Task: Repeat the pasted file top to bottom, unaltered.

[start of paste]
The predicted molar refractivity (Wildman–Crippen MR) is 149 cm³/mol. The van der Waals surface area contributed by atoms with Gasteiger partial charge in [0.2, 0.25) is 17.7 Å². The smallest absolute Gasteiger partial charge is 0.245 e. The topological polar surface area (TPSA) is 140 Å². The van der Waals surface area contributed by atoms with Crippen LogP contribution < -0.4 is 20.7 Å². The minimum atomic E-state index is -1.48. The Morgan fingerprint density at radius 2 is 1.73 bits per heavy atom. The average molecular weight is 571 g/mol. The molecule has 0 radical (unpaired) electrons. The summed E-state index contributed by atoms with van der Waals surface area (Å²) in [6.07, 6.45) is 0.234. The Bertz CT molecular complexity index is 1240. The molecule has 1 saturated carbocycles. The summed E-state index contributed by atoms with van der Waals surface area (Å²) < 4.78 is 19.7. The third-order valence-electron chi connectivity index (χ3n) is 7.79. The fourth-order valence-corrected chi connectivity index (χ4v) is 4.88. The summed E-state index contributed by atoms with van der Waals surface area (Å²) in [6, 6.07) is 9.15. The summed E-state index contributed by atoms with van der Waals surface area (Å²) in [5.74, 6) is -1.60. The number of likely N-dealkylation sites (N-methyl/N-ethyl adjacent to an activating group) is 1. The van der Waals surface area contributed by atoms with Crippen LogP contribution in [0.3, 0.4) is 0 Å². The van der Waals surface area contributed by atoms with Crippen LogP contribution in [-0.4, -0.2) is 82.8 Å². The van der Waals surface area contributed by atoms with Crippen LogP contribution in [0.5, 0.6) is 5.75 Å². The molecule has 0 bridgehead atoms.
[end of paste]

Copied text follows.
The predicted molar refractivity (Wildman–Crippen MR) is 149 cm³/mol. The van der Waals surface area contributed by atoms with Gasteiger partial charge in [0.2, 0.25) is 17.7 Å². The smallest absolute Gasteiger partial charge is 0.245 e. The topological polar surface area (TPSA) is 140 Å². The van der Waals surface area contributed by atoms with Crippen LogP contribution < -0.4 is 20.7 Å². The minimum atomic E-state index is -1.48. The Morgan fingerprint density at radius 2 is 1.73 bits per heavy atom. The average molecular weight is 571 g/mol. The molecule has 0 radical (unpaired) electrons. The summed E-state index contributed by atoms with van der Waals surface area (Å²) in [6.07, 6.45) is 0.234. The Bertz CT molecular complexity index is 1240. The molecule has 1 saturated carbocycles. The summed E-state index contributed by atoms with van der Waals surface area (Å²) < 4.78 is 19.7. The third-order valence-electron chi connectivity index (χ3n) is 7.79. The fourth-order valence-corrected chi connectivity index (χ4v) is 4.88. The summed E-state index contributed by atoms with van der Waals surface area (Å²) in [6, 6.07) is 9.15. The summed E-state index contributed by atoms with van der Waals surface area (Å²) in [5.74, 6) is -1.60. The number of likely N-dealkylation sites (N-methyl/N-ethyl adjacent to an activating group) is 1. The van der Waals surface area contributed by atoms with Crippen LogP contribution in [0.3, 0.4) is 0 Å². The van der Waals surface area contributed by atoms with Crippen LogP contribution in [-0.4, -0.2) is 82.8 Å². The van der Waals surface area contributed by atoms with Crippen LogP contribution in [0.5, 0.6) is 5.75 Å². The molecule has 0 bridgehead atoms.